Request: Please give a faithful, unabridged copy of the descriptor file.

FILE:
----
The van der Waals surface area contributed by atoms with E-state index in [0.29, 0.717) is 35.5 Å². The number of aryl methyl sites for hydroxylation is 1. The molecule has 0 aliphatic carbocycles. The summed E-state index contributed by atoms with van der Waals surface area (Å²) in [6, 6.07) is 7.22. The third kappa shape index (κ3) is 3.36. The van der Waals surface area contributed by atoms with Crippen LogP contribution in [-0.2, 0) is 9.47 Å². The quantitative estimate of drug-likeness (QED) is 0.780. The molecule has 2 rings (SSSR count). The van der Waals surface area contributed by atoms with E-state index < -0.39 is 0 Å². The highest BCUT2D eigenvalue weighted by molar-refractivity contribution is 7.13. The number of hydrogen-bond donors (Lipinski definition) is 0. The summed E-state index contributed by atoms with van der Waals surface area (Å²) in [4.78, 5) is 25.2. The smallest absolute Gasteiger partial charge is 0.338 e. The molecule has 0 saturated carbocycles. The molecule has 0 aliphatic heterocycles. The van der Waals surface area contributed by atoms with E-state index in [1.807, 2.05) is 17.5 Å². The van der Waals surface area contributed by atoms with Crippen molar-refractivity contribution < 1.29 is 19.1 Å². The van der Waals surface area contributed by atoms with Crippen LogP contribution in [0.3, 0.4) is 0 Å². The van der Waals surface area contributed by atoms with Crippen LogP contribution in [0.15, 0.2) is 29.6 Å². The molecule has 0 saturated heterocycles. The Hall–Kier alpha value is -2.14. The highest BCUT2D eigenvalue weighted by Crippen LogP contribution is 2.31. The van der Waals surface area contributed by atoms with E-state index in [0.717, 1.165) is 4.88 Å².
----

The van der Waals surface area contributed by atoms with E-state index in [0.29, 0.717) is 35.5 Å². The number of aryl methyl sites for hydroxylation is 1. The molecule has 0 aliphatic carbocycles. The summed E-state index contributed by atoms with van der Waals surface area (Å²) in [6, 6.07) is 7.22. The third kappa shape index (κ3) is 3.36. The van der Waals surface area contributed by atoms with Crippen LogP contribution in [-0.2, 0) is 9.47 Å². The quantitative estimate of drug-likeness (QED) is 0.780. The molecule has 2 rings (SSSR count). The van der Waals surface area contributed by atoms with E-state index < -0.39 is 0 Å². The highest BCUT2D eigenvalue weighted by molar-refractivity contribution is 7.13. The number of hydrogen-bond donors (Lipinski definition) is 0. The summed E-state index contributed by atoms with van der Waals surface area (Å²) in [4.78, 5) is 25.2. The smallest absolute Gasteiger partial charge is 0.338 e. The molecule has 0 saturated carbocycles. The molecule has 0 aliphatic heterocycles. The van der Waals surface area contributed by atoms with E-state index in [1.807, 2.05) is 17.5 Å². The van der Waals surface area contributed by atoms with Crippen molar-refractivity contribution < 1.29 is 19.1 Å². The van der Waals surface area contributed by atoms with Crippen LogP contribution in [0.3, 0.4) is 0 Å². The van der Waals surface area contributed by atoms with Crippen LogP contribution in [0.15, 0.2) is 29.6 Å². The molecule has 0 saturated heterocycles. The Hall–Kier alpha value is -2.14. The highest BCUT2D eigenvalue weighted by Crippen LogP contribution is 2.31. The van der Waals surface area contributed by atoms with E-state index in [0.717, 1.165) is 4.88 Å².